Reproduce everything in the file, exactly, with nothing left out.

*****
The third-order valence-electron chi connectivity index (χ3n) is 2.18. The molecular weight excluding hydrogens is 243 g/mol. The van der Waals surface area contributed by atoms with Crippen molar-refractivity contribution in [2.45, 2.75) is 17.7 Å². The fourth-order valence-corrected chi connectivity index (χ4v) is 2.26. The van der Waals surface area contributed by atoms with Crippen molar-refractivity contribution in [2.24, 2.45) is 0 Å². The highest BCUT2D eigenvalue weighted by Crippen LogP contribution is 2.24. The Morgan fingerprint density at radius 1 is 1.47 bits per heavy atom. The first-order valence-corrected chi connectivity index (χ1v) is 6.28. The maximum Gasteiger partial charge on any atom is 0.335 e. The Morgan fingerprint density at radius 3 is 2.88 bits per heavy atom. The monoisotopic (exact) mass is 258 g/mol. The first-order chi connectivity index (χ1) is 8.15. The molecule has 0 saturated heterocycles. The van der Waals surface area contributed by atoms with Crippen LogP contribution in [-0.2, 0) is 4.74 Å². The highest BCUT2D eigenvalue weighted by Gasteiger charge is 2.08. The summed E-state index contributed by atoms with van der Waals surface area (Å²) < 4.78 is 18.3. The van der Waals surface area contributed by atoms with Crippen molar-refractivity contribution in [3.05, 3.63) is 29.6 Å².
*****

The third-order valence-electron chi connectivity index (χ3n) is 2.18. The molecular weight excluding hydrogens is 243 g/mol. The van der Waals surface area contributed by atoms with Crippen molar-refractivity contribution in [2.45, 2.75) is 17.7 Å². The fourth-order valence-corrected chi connectivity index (χ4v) is 2.26. The van der Waals surface area contributed by atoms with Crippen molar-refractivity contribution in [2.24, 2.45) is 0 Å². The highest BCUT2D eigenvalue weighted by Crippen LogP contribution is 2.24. The Morgan fingerprint density at radius 1 is 1.47 bits per heavy atom. The first-order valence-corrected chi connectivity index (χ1v) is 6.28. The maximum Gasteiger partial charge on any atom is 0.335 e. The Morgan fingerprint density at radius 3 is 2.88 bits per heavy atom. The monoisotopic (exact) mass is 258 g/mol. The first-order chi connectivity index (χ1) is 8.15. The molecule has 0 saturated heterocycles. The van der Waals surface area contributed by atoms with Crippen LogP contribution in [-0.2, 0) is 4.74 Å². The highest BCUT2D eigenvalue weighted by Gasteiger charge is 2.08. The summed E-state index contributed by atoms with van der Waals surface area (Å²) < 4.78 is 18.3. The van der Waals surface area contributed by atoms with Crippen molar-refractivity contribution in [3.05, 3.63) is 29.6 Å².